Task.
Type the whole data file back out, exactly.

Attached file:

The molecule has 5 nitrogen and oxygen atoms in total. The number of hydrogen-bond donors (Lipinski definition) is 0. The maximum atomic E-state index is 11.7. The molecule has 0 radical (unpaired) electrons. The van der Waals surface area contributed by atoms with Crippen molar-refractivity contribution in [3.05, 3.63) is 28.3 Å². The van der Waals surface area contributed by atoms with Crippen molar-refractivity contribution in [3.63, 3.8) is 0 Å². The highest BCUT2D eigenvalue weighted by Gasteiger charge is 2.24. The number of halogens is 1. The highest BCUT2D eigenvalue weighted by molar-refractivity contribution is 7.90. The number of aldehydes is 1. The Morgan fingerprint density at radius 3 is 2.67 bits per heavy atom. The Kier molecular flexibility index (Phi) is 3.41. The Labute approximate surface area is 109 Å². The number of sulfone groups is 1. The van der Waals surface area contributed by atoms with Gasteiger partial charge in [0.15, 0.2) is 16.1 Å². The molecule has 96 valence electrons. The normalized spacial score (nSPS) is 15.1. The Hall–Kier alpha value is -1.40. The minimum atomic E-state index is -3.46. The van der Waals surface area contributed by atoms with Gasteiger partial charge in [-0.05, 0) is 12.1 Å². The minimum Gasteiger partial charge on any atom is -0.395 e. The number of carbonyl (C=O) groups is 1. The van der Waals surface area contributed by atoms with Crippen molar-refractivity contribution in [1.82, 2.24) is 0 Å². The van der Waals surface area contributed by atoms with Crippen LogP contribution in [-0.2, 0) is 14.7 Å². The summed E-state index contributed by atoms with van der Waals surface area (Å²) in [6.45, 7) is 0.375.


The molecule has 5 nitrogen and oxygen atoms in total. The number of hydrogen-bond donors (Lipinski definition) is 0. The maximum atomic E-state index is 11.7. The molecule has 0 radical (unpaired) electrons. The van der Waals surface area contributed by atoms with Crippen molar-refractivity contribution in [3.05, 3.63) is 28.3 Å². The van der Waals surface area contributed by atoms with Crippen molar-refractivity contribution in [3.63, 3.8) is 0 Å². The highest BCUT2D eigenvalue weighted by Gasteiger charge is 2.24. The number of halogens is 1. The highest BCUT2D eigenvalue weighted by molar-refractivity contribution is 7.90. The number of aldehydes is 1. The Morgan fingerprint density at radius 3 is 2.67 bits per heavy atom. The Kier molecular flexibility index (Phi) is 3.41. The Labute approximate surface area is 109 Å². The number of sulfone groups is 1. The van der Waals surface area contributed by atoms with Gasteiger partial charge in [0.15, 0.2) is 16.1 Å². The molecule has 96 valence electrons. The normalized spacial score (nSPS) is 15.1. The Hall–Kier alpha value is -1.40. The minimum atomic E-state index is -3.46. The van der Waals surface area contributed by atoms with Gasteiger partial charge in [-0.05, 0) is 12.1 Å². The minimum Gasteiger partial charge on any atom is -0.395 e. The number of carbonyl (C=O) groups is 1. The van der Waals surface area contributed by atoms with Crippen molar-refractivity contribution in [1.82, 2.24) is 0 Å². The van der Waals surface area contributed by atoms with Crippen LogP contribution in [-0.2, 0) is 14.7 Å². The summed E-state index contributed by atoms with van der Waals surface area (Å²) in [6.45, 7) is 0.375.